What to Expect When You're Expecting Poster

Last night I attended a screening of the film What To Expect When You’re Expecting. The movie is about what life is like for a person who must be forced to wait for the N train, while watching one R train after another go by.  No, that would be a horror story and this movie is a comedy. The film takes its name from the bestselling book by Heidi Murkoff, which I highly recommend every expecting mother to have on her book shelf, and the film is about a group of women and their partners experiencing what it is like to wait for the arrival of a child.

So how did I end up at the screening, by myself, on a Tuesday night?  Well, apparently, there’s been some controversy over the way dads are portrayed in the film. In the movie, dads get together at a weekly meeting called “The Dude Group.” They complain about their wives and children and make fun of one another, all while watching  one child harm himself or get into disgusting things. At one point, the child picks up a dead animal and one of the fathers talks about his kid eating a cigarette.

Now, I’ve been a part of a few of these types of groups over the years, and instead of being offended by the movie’s characterization of dads, I identified.  I actually thought the characters were pretty accurate. When dads get together, we joke about our kids and partners. It helps us keep our sanity.  We also keep our sanity by sharing our struggles with one another.

Men typically have not  been raised to become parents. As children, we were given action figures with guns, pretend handcuffs, and Nerf pistols.  When we didn’t have those things at our disposal, we made a gun or sword out of the nearest item. Have you ever noticed that a boy can take one look at a stick and think, “Should that be a gun or a sword?” As boys, most of us weren’t given baby dolls at an early age. Girls, on the other hand, were. From an early age, society pushed girls to become mothers (whether they particularly wanted to or not). And for many, a maternal instinct developed over time.  In contrast, a paternal instinct doesn’t grow inside a man; it is thrust upon him when that little stick shows two lines.  This is why men often do not appear to be parental material until they actually become fathers.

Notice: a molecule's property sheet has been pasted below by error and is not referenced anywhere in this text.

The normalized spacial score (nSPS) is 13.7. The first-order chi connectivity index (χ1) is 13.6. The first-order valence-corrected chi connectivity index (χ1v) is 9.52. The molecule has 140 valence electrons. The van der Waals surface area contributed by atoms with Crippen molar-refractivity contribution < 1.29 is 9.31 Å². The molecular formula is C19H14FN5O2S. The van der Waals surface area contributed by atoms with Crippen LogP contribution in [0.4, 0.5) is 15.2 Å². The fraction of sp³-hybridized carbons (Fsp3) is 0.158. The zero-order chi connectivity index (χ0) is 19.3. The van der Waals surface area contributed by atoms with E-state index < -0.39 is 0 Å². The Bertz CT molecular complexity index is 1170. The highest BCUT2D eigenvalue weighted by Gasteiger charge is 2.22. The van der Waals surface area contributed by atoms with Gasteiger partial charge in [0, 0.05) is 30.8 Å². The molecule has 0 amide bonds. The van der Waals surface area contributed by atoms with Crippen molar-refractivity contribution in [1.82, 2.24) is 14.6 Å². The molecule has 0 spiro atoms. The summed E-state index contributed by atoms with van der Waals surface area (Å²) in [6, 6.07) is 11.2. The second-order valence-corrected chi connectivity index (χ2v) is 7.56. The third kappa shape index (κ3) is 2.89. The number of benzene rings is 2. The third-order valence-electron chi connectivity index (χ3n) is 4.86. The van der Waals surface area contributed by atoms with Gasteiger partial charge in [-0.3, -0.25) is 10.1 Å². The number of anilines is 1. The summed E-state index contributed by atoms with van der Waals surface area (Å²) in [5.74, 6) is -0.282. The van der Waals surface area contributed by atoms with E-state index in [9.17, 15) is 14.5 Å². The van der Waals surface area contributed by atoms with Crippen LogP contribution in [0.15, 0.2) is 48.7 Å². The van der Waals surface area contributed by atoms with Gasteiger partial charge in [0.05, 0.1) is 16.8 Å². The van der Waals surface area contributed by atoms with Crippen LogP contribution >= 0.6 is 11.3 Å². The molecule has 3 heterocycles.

The fathers in the movie let their kids get into things, because that’s how people learn about life. It’s also how we learn about being a dad.  I don’t condone letting your child eat a cigarette or pick up dead animals, but those types of things happen. I’ve got a million stories of things my kids got into or did that they shouldn’t. That’s part of the dad life. We usually learn as we go.

To the folks that are upset, remember that it is just a movie. The movie is a comedy. Would you want to watch dads talking about sports or politics (or worse, their jobs)?  No, we want to see them messing up.  I want to see them messing up.  It’s funny.  Watching the Dude Group and hearing them talk helped me laugh not only at them, but at myself. Parents, we take things way too seriously sometimes.

All in all, I thought the movie was pretty good. I laughed throughout the film, mostly at the “Dude Group” and Elizabeth Banks’s performance towards the end of her pregnancy. The delivery scenes captured closely, although not fully, the emotions that one faces during the delivery. Guys that have gone through pregnancy will find humor in the film.  Men that haven’t experienced the subject firsthand will probably not get this movie.

I did have one problem with the film, though, that left me sad, humiliated, and depressed.  In walking away from the film, I thought to myself, “What am I doing wrong?”  The problem I have is with Cameron Diaz’s biceps. They’re like the size of babywipe containers!

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